When news came over the intercom system that President John F. Kennedy had been shot, students in my high school stood and cheered. They cheered because he was the President who had proposed civil-rights legislation and had then backed it up by forcing the University of Mississippi to integrate. To our comfortable enclave of racism in the suburbs outside Atlanta, Georgia, Kennedy represented an intolerable threat.
In 1966, when I was graduated from that school, no black student had ever set foot on campus. Black families had moved into the neighborhood, and whites on all sides were fleeing to Stone Mountain and other suburban points east, but no black parents dared enroll their children in our school. We all believed then, and I have no reason to disbelieve now, that Gordon singlehandedly kept them away. Gordon, a tenth-grader reputed to be the nephew of the Grand Dragon of the Ku Klux Klan, had put out the word that the first black kid in our school would go home on a stretcher.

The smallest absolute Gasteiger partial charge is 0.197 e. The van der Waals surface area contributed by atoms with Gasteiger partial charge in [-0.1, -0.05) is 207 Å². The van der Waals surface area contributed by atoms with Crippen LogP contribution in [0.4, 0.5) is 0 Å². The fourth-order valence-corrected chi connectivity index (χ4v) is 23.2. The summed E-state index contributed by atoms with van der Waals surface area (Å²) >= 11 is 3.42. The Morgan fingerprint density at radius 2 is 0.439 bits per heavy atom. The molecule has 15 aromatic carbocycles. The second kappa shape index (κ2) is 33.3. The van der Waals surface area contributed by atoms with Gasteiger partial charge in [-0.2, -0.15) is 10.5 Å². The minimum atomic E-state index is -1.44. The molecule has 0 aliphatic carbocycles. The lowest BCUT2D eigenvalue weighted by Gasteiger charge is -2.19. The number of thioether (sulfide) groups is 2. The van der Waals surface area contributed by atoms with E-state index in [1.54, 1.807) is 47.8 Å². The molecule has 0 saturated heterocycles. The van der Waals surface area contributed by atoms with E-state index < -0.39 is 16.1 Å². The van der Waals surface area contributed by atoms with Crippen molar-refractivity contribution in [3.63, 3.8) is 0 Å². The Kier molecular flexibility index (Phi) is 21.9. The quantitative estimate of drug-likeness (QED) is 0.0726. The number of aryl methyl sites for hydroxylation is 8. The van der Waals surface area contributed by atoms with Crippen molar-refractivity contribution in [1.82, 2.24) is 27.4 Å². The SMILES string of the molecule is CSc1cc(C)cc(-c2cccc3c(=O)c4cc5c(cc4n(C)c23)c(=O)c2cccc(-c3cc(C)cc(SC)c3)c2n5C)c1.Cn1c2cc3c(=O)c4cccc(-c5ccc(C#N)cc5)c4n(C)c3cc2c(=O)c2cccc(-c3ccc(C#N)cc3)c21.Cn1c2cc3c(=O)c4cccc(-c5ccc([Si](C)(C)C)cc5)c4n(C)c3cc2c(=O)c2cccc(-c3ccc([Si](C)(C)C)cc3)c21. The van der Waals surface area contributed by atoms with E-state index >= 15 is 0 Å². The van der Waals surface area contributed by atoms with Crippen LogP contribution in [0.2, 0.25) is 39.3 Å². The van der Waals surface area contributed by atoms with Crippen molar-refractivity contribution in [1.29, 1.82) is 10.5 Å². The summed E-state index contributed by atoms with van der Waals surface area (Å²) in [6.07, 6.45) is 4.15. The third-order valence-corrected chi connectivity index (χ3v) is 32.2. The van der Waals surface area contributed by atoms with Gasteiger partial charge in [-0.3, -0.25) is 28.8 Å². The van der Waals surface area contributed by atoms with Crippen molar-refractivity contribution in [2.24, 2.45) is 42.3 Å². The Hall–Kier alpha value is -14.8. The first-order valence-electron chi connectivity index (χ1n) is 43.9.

The Ku Klux Klan had an almost mystical hold on our imaginations. It was an invisible army, we were taught, a last line of defense to preserve the Christian purity of the South. I remember as a child watching a funeral procession for a Wizard of the KKK. Caught trying to turn left across traffic, we had to wait until the entire motorcade passed. Dozens, scores, hundreds of cars slid past us, each one driven by a figure wearing a silky white or crimson robe and a pointed hood with slits cut out for eyes. The day was hot, and the drivers' bare elbows jutted from open car windows at acute angles. Who were they, these druids reincarnate? They could be anyone-the corner gas station attendant, a church deacon, my uncle—no one knew for ...1